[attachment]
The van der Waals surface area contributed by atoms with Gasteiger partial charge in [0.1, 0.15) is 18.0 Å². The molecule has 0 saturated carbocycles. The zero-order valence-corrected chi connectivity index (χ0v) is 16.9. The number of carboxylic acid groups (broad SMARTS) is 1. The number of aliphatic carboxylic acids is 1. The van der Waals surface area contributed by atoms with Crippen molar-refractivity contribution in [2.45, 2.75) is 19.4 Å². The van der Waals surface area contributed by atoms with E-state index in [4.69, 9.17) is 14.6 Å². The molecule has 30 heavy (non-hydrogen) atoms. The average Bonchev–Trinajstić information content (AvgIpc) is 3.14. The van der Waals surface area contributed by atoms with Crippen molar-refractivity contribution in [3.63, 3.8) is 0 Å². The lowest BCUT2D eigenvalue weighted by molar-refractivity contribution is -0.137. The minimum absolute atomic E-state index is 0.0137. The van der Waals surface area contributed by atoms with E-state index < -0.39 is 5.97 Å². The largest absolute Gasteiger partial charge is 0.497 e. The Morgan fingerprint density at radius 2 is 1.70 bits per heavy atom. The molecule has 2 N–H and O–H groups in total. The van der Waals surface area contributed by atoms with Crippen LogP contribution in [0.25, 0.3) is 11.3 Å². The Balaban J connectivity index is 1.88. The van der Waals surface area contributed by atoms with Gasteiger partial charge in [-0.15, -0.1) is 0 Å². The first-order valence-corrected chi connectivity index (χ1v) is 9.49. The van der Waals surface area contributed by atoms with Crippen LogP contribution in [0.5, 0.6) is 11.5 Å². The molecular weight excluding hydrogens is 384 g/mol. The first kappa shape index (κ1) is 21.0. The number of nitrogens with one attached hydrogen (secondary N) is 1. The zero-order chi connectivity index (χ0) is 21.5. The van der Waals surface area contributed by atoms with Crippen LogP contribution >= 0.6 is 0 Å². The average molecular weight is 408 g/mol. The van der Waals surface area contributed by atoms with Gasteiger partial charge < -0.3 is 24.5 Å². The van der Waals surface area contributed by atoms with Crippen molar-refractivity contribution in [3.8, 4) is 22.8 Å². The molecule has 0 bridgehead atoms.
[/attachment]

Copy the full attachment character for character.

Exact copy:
The van der Waals surface area contributed by atoms with Gasteiger partial charge in [0.1, 0.15) is 18.0 Å². The molecule has 0 saturated carbocycles. The zero-order valence-corrected chi connectivity index (χ0v) is 16.9. The number of carboxylic acid groups (broad SMARTS) is 1. The number of aliphatic carboxylic acids is 1. The van der Waals surface area contributed by atoms with Crippen molar-refractivity contribution in [2.45, 2.75) is 19.4 Å². The van der Waals surface area contributed by atoms with E-state index in [4.69, 9.17) is 14.6 Å². The molecule has 30 heavy (non-hydrogen) atoms. The average Bonchev–Trinajstić information content (AvgIpc) is 3.14. The van der Waals surface area contributed by atoms with Crippen molar-refractivity contribution in [3.63, 3.8) is 0 Å². The lowest BCUT2D eigenvalue weighted by molar-refractivity contribution is -0.137. The minimum absolute atomic E-state index is 0.0137. The van der Waals surface area contributed by atoms with E-state index < -0.39 is 5.97 Å². The largest absolute Gasteiger partial charge is 0.497 e. The Morgan fingerprint density at radius 2 is 1.70 bits per heavy atom. The molecule has 2 N–H and O–H groups in total. The van der Waals surface area contributed by atoms with Crippen LogP contribution in [0.25, 0.3) is 11.3 Å². The Balaban J connectivity index is 1.88. The van der Waals surface area contributed by atoms with Gasteiger partial charge in [-0.15, -0.1) is 0 Å². The first-order valence-corrected chi connectivity index (χ1v) is 9.49. The van der Waals surface area contributed by atoms with Crippen LogP contribution in [0.5, 0.6) is 11.5 Å². The molecular weight excluding hydrogens is 384 g/mol. The first kappa shape index (κ1) is 21.0. The number of nitrogens with one attached hydrogen (secondary N) is 1. The zero-order chi connectivity index (χ0) is 21.5. The van der Waals surface area contributed by atoms with Crippen LogP contribution >= 0.6 is 0 Å². The average molecular weight is 408 g/mol. The van der Waals surface area contributed by atoms with Gasteiger partial charge < -0.3 is 24.5 Å². The van der Waals surface area contributed by atoms with Crippen molar-refractivity contribution in [3.8, 4) is 22.8 Å². The molecule has 0 bridgehead atoms.